Our web guru Steve Edwards passed along a tweet from Moe Lane that said "New York Times confirms: Open Source advocacy is for liberals/progressives only. "
Lane linked to an obnoxious blog post by Farhad Manjoo in The New York Times titled “Why Mozilla’s Chief Had to Resign.” You see, “Mozilla is not a normal company. It is an activist organization.” And activists apparently find it very distasteful to be less than “militantly tolerant,” as Manjoo put it:
Is this an instance of political correctness run amok? Is it a sign that Silicon Valley has become militantly tolerant, unwilling to let executives express their personal viewpoints on issues unrelated to their jobs? I’ve seen many such worries expressed online; even supporters of same-sex marriage have been characterizing Mr. Eich’s ouster as an awful precedent for giving in to moralistic mob rule.
But it’s a mistake to draw any such conclusions in this case, for one simple reason: Mozilla is not a normal company. It is an activist organization. Mozilla’s primary mission isn’t to make money but to spread open-source code across the globe in the eventual hope of promoting “the development of the Internet as a public resource.”
As such, Mozilla operates according to a different calculus from most of the rest of corporate America.
The company serves two markets, not just one, and the second market is “arguably more challenging — the tight labor pool of engineers, designers, and other tech workers who make software.” They have an ideology that must not be broached:
When you consider the importance of that market, Mr. Eich’s position on gay marriage wasn’t some outré personal stance unrelated to his job; it was a potentially hazardous bit of negative branding in the labor pool, one that was making life difficult for current employees and plausibly reducing Mozilla’s draw to prospective workers.
This became clear in a string of tweets and thoughtful blog posts that Mozilla employees (a.k.a. Mozillians) published this week. A number of them called for Mr. Eich’s resignation. One employee in Britain, Paula Le Dieu, put herself on “unpaid leave” in protest. Others stopped short of calling for Mr. Eich’s ouster but expressed frustration that Mozilla was being tarred with his views, and hope that they could rehabilitate Mr. Eich’s ideas about gay marriage...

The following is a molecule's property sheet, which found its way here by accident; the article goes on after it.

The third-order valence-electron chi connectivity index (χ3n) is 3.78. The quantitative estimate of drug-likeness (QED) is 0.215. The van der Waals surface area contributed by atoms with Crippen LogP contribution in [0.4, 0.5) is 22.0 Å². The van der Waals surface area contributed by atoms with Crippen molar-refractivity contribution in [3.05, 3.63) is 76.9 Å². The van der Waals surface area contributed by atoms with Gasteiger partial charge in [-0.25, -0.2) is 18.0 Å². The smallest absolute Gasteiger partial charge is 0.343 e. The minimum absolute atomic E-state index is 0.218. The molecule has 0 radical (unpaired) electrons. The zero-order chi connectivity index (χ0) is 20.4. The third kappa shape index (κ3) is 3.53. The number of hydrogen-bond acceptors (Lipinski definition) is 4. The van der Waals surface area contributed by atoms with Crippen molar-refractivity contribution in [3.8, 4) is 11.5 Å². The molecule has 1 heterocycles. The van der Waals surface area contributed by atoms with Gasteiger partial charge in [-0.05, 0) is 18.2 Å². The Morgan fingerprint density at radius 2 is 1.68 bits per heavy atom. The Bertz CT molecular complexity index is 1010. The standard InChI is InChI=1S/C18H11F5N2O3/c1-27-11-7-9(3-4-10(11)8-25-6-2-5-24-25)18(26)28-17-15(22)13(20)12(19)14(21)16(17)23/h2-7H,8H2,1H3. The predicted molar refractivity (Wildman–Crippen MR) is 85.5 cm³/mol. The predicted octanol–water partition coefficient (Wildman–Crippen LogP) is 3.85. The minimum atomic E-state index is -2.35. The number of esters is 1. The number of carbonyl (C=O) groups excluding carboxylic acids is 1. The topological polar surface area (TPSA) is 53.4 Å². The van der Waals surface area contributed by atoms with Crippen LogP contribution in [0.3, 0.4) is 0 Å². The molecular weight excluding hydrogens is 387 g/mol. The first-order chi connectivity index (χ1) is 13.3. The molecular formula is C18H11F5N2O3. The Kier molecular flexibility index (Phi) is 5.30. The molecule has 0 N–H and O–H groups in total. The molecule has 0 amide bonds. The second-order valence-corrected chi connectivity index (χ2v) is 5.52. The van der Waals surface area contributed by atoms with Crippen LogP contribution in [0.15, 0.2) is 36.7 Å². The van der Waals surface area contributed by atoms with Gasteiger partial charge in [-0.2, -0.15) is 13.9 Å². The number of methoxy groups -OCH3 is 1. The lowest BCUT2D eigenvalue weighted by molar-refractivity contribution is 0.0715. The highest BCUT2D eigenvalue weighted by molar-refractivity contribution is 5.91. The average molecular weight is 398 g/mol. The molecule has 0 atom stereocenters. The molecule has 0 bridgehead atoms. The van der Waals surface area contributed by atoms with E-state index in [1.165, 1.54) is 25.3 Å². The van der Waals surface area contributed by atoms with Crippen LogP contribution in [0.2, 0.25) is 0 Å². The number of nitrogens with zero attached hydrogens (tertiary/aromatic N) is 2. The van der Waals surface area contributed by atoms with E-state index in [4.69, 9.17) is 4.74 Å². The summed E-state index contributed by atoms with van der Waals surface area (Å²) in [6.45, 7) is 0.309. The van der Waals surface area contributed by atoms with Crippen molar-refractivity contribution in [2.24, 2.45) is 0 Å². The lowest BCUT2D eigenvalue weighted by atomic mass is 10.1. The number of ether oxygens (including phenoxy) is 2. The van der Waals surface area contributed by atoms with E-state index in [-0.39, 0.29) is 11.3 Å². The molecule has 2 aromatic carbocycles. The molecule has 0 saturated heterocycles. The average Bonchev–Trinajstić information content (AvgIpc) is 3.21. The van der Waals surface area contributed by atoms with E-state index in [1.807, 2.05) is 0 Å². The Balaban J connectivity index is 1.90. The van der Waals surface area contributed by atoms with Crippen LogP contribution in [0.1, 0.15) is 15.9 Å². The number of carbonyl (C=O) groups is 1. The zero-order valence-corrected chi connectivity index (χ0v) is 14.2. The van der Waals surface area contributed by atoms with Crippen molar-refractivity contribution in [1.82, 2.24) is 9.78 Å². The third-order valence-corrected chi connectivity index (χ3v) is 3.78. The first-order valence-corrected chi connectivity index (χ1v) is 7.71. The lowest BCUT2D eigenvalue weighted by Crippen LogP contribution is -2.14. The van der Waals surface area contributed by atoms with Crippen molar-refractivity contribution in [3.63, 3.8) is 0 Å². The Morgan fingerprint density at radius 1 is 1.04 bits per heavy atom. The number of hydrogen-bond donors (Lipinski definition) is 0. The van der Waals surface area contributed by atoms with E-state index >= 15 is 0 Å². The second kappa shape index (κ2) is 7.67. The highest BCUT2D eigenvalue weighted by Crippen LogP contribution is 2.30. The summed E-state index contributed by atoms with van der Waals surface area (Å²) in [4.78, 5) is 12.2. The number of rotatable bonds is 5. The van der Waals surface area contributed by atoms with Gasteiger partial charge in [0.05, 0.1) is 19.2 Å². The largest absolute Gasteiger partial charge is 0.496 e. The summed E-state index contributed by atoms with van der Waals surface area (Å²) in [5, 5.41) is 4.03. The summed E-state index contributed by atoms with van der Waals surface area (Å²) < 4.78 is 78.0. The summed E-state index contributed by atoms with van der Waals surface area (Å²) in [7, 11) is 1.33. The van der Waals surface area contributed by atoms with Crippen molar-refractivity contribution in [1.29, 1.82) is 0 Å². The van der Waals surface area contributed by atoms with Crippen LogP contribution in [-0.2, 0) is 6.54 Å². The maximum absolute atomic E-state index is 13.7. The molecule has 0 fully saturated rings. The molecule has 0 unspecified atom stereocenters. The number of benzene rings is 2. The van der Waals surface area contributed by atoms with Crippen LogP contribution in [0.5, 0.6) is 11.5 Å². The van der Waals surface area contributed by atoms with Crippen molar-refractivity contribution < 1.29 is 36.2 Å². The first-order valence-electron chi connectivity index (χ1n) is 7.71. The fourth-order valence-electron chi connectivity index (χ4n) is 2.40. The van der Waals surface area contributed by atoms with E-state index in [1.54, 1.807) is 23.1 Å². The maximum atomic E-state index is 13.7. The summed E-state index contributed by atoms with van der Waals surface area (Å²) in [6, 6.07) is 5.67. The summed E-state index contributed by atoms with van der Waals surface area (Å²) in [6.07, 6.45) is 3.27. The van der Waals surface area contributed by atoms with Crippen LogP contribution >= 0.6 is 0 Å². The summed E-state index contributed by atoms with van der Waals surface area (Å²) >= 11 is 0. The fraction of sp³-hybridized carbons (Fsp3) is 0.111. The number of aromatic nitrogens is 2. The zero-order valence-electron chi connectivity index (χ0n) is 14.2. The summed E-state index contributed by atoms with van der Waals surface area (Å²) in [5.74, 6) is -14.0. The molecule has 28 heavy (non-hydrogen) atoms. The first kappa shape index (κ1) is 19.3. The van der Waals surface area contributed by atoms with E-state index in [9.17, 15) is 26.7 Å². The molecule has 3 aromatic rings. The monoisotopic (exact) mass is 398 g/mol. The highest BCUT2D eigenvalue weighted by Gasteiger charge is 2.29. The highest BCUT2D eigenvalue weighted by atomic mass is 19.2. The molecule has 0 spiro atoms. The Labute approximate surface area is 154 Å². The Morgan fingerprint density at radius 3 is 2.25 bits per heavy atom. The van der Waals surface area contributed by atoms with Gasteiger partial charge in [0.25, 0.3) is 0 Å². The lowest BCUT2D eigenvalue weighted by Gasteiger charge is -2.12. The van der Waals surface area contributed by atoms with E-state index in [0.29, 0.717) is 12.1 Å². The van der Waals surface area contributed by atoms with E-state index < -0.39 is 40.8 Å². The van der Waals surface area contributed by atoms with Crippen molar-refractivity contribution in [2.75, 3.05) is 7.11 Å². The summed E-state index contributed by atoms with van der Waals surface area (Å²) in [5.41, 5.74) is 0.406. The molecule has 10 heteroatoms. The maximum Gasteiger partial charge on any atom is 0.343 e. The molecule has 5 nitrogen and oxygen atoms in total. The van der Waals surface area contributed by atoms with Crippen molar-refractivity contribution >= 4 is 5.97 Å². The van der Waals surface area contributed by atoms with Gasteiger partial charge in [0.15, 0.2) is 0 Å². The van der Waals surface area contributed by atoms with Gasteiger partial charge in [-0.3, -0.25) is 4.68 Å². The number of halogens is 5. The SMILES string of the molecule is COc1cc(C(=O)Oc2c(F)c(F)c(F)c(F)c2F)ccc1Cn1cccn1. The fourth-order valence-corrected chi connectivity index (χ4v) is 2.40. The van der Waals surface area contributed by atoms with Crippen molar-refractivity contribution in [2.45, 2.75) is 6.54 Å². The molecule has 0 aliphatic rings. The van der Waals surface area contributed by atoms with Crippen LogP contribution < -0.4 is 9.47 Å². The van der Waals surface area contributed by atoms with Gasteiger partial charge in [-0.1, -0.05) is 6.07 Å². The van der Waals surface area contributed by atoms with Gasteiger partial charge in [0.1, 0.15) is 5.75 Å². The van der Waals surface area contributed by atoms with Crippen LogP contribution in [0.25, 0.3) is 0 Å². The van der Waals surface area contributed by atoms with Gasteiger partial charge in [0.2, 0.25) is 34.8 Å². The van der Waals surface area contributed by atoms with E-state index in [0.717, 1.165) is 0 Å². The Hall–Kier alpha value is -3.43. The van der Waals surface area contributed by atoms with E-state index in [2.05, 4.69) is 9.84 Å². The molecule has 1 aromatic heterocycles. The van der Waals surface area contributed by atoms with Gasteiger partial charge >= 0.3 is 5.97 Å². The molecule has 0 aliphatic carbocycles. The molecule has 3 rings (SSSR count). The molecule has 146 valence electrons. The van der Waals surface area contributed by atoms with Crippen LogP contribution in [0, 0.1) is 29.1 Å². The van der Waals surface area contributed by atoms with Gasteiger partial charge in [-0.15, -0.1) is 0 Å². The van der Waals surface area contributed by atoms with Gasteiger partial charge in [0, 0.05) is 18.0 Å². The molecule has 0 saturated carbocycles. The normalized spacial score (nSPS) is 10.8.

“He is actively harming Mozilla by not making a proper statement on these issues and making things right,” wrote Ben Werdmüller, a Mozilla developer.
In other words, those "thoughtful Mozillians" believed Eich apparently needed to undergo "conversion therapy" and become an "ex-Anti-Gay," and then he would be "rehabilitated."
Manjoo bizarrely thought that this Mozilla mutiny is "slightly more nuanced" than liberals cry Negative Branding and get out the (career) guillotine. Imagine if the CEO were a gay activist who'd donated a mere $1,000 to support gay marriage and it ruined the "unit cohesion" of the company:
In such an environment, it isn’t out of bounds to consider how a certain leader’s political views might affect employees’ passion for their mission. If the community’s cohesiveness is Mozilla’s primary advantage over its rivals, the fact that Mr. Eich’s views on gay marriage might have posed some danger to that community was almost by definition disqualifying. If his job was to motivate people, and he was instead causing people to question the community’s ethic—well, at the least, you can say he wasn’t doing a good job.
To some Mozillians, this became especially clear over the last week, when Mr. Eich refused to recant his position on gay marriage in a series of interviews. “In his first test as C.E.O. of Mozilla, he failed to execute,” wrote Matthew Riley MacPherson, a developer who works for Mozilla in Montreal. “So while I think his donation to Prop 8 spurred the controversy and exposed his inability to think as Mozilla’s C.E.O. instead of as Brendan Eich, I don’t think it was his stance against gay marriage in his home state of California that should be named as the cause of his departure.”
Instead, Mr. MacPherson argued, it was Mr. Eich’s inability to keep his community together amid a growing firestorm that proved he could not lead the organization.
Mr. MacPherson added: “So while the mob might feel like it won, proving that there is some kind of zero-tolerance for homophobia in America, Eich’s departure from Mozilla tells a slightly more nuanced story than that.”
No, you "thoughtful" Mozilla mobsters, it's not more nuanced than that, no matter how you try to spin it.
[Image from PJ Media]